Helmholtz Zentrum München - German Research Center for Environmental Health

Welcome to the PGSB barley genome database

Hordeum vulgare

Barley is an annual cereal grain from the Family of Poaceae and it has been cultivated for more than 7000 years. In former times barley grains were even used as currency by the Sumerian and Babylonian cultures. Nowadays barley is a major animal feed crop. It serves as an essential base for malting and brewing and to a lesser extend as component in bread and health food. Barley is widely adaptable to various climatic and soil conditions, because of its tolerance towards cold, drought, alkali, salinity. Regarding produced quantity and cultivated area barley ranks worldwide as number four after maize, rice and wheat.

Corn products

The barley genome is diploid, contains 7 chromosomes and has a size of 5.1 Gb. The growing sequence data and subsequent analyses are a valuable resource for comparative cereal genomics and help plant breeders to develop new improved crop varieties.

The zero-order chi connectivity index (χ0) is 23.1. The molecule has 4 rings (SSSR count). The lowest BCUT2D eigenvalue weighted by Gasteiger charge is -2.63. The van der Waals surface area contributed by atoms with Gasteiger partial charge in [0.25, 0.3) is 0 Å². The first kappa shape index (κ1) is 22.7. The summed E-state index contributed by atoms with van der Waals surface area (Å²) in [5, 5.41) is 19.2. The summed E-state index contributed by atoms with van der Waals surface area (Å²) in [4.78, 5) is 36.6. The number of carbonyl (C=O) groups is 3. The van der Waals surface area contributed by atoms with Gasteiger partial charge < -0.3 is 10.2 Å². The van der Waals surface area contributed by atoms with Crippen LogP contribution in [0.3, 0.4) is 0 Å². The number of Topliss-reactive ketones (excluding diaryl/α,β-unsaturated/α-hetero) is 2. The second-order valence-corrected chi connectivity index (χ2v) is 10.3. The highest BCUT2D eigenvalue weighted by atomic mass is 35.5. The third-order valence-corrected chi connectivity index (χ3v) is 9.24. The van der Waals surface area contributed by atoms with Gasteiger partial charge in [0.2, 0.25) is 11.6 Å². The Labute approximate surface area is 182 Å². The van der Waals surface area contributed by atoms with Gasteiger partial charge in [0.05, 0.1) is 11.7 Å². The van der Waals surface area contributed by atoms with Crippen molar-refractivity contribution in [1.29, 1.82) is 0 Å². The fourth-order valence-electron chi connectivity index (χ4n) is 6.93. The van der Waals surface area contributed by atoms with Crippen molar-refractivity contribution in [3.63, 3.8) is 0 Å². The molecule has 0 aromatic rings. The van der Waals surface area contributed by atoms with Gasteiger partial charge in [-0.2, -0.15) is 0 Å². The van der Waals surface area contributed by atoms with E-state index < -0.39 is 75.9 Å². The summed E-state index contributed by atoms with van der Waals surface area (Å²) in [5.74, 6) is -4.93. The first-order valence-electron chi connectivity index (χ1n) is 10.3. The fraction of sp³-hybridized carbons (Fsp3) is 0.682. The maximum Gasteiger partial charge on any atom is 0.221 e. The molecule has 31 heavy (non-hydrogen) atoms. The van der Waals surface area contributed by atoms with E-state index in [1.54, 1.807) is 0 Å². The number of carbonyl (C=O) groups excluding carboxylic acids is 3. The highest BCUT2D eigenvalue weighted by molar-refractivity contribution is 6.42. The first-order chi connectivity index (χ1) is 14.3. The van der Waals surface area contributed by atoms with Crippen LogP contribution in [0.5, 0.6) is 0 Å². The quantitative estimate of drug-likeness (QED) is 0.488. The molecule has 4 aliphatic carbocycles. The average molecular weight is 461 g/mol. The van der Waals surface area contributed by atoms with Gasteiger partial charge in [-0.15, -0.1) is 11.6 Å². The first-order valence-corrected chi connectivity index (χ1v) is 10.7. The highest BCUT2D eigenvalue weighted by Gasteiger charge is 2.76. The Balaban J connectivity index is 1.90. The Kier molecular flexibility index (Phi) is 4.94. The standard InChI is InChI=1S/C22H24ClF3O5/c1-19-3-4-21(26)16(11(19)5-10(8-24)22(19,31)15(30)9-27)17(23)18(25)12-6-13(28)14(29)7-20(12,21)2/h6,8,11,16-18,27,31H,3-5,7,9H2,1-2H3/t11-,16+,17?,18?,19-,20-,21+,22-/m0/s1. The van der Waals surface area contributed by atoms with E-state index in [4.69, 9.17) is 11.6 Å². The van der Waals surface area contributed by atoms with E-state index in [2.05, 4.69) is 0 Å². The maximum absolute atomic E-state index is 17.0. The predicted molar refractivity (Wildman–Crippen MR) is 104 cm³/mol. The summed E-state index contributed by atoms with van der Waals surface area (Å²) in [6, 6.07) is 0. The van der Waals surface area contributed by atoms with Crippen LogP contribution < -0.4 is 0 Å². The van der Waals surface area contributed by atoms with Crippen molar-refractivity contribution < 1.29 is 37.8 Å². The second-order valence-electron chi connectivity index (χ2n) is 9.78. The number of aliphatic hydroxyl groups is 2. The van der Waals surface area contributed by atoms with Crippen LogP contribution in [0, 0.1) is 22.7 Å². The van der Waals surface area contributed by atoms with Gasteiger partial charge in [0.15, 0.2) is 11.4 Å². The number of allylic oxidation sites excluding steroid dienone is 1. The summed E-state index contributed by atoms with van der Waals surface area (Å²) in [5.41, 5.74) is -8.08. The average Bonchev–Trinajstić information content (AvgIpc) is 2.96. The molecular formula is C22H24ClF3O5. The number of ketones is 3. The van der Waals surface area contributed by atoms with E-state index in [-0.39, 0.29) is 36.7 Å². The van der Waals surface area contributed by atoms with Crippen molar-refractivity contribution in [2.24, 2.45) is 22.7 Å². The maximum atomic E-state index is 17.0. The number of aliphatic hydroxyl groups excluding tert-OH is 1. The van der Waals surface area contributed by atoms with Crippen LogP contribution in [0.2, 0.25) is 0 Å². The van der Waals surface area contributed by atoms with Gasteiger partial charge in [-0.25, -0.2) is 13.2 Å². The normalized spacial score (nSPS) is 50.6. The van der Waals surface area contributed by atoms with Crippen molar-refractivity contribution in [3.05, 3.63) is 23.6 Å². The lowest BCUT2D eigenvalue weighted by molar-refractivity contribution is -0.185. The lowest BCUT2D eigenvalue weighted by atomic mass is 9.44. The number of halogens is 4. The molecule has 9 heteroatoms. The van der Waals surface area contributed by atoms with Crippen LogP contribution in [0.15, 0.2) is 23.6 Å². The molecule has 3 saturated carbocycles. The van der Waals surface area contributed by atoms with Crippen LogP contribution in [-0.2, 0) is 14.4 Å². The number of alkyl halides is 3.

The new reference barley genome assembly sequence has been published in Nature (http://www.nature.com/nature/journal/v544/n7651/full/nature22043.html) in April 2017 by members of the International Barley Sequencing Consortium (IBSC). Read more from the international press release.

The 2017 barley reference genome assembly and gene predictions, as described in Mascher, Gundlach et al., 2017 Nature, are now available for download from PlantsDB: barley download center.

A user training video about the use of genome resources for barley has been produced in the frame of the transPLANT project. You can watch it here: barley user training video.

This video shows the cooperation of Gatersleben (IPK) and Munich (PGSB) in barley research to cope with climate change.

For access to the earlier 2012 barley genome sequence and annotation release please visit the PGSB Barley FTP download page. Data is still accessible through the search and browse interfaces of this PGSB PlantsDB barley instance (use navigation bar on the left) but will soon be replaced by the new 2017 resources.


For additional barley genome data please also visit http://barleygenome.org.

For further questions regarding the PGSB Barley database and its content please contact Manuel Spannagl.